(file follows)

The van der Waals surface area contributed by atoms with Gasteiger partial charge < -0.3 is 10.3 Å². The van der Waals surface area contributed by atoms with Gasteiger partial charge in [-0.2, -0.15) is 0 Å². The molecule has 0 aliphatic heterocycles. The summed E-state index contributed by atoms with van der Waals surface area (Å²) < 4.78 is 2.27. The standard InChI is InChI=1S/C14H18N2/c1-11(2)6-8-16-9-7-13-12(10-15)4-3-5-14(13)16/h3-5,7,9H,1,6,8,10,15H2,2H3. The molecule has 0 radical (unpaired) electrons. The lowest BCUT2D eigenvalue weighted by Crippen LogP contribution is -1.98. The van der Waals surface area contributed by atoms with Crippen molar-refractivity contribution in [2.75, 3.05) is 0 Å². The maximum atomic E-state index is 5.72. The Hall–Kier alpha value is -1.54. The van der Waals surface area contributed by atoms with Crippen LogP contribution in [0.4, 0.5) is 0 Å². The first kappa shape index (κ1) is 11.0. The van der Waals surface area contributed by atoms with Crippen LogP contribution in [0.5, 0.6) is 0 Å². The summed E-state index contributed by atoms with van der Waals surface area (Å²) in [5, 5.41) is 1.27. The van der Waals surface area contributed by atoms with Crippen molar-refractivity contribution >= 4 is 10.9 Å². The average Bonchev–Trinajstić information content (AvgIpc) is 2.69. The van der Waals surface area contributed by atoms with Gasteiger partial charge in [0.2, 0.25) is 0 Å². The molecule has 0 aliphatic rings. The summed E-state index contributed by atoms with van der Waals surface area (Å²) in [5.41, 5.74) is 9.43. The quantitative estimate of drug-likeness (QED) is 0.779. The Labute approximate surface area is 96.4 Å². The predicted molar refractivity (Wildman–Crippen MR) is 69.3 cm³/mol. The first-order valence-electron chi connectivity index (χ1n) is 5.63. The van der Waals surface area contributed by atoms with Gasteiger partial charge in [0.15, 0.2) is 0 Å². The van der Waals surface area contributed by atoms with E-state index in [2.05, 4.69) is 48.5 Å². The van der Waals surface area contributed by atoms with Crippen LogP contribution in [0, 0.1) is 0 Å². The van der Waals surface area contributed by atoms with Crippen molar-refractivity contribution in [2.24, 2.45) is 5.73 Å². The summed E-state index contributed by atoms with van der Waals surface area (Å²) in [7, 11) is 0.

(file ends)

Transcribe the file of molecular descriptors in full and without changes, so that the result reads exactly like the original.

The van der Waals surface area contributed by atoms with Gasteiger partial charge < -0.3 is 10.3 Å². The van der Waals surface area contributed by atoms with Gasteiger partial charge in [-0.2, -0.15) is 0 Å². The molecule has 0 aliphatic heterocycles. The summed E-state index contributed by atoms with van der Waals surface area (Å²) < 4.78 is 2.27. The standard InChI is InChI=1S/C14H18N2/c1-11(2)6-8-16-9-7-13-12(10-15)4-3-5-14(13)16/h3-5,7,9H,1,6,8,10,15H2,2H3. The molecule has 0 radical (unpaired) electrons. The lowest BCUT2D eigenvalue weighted by Crippen LogP contribution is -1.98. The van der Waals surface area contributed by atoms with Crippen molar-refractivity contribution in [2.75, 3.05) is 0 Å². The maximum atomic E-state index is 5.72. The Hall–Kier alpha value is -1.54. The van der Waals surface area contributed by atoms with Crippen LogP contribution in [0.4, 0.5) is 0 Å². The first kappa shape index (κ1) is 11.0. The van der Waals surface area contributed by atoms with Crippen LogP contribution in [0.5, 0.6) is 0 Å². The summed E-state index contributed by atoms with van der Waals surface area (Å²) in [5, 5.41) is 1.27. The van der Waals surface area contributed by atoms with Crippen molar-refractivity contribution >= 4 is 10.9 Å². The average Bonchev–Trinajstić information content (AvgIpc) is 2.69. The van der Waals surface area contributed by atoms with Gasteiger partial charge in [0.2, 0.25) is 0 Å². The molecule has 0 aliphatic rings. The summed E-state index contributed by atoms with van der Waals surface area (Å²) in [5.41, 5.74) is 9.43. The quantitative estimate of drug-likeness (QED) is 0.779. The Labute approximate surface area is 96.4 Å². The predicted molar refractivity (Wildman–Crippen MR) is 69.3 cm³/mol. The first-order valence-electron chi connectivity index (χ1n) is 5.63. The van der Waals surface area contributed by atoms with Gasteiger partial charge in [0.15, 0.2) is 0 Å². The van der Waals surface area contributed by atoms with E-state index in [2.05, 4.69) is 48.5 Å². The van der Waals surface area contributed by atoms with Crippen LogP contribution in [0, 0.1) is 0 Å². The van der Waals surface area contributed by atoms with Crippen molar-refractivity contribution in [2.24, 2.45) is 5.73 Å². The summed E-state index contributed by atoms with van der Waals surface area (Å²) in [7, 11) is 0.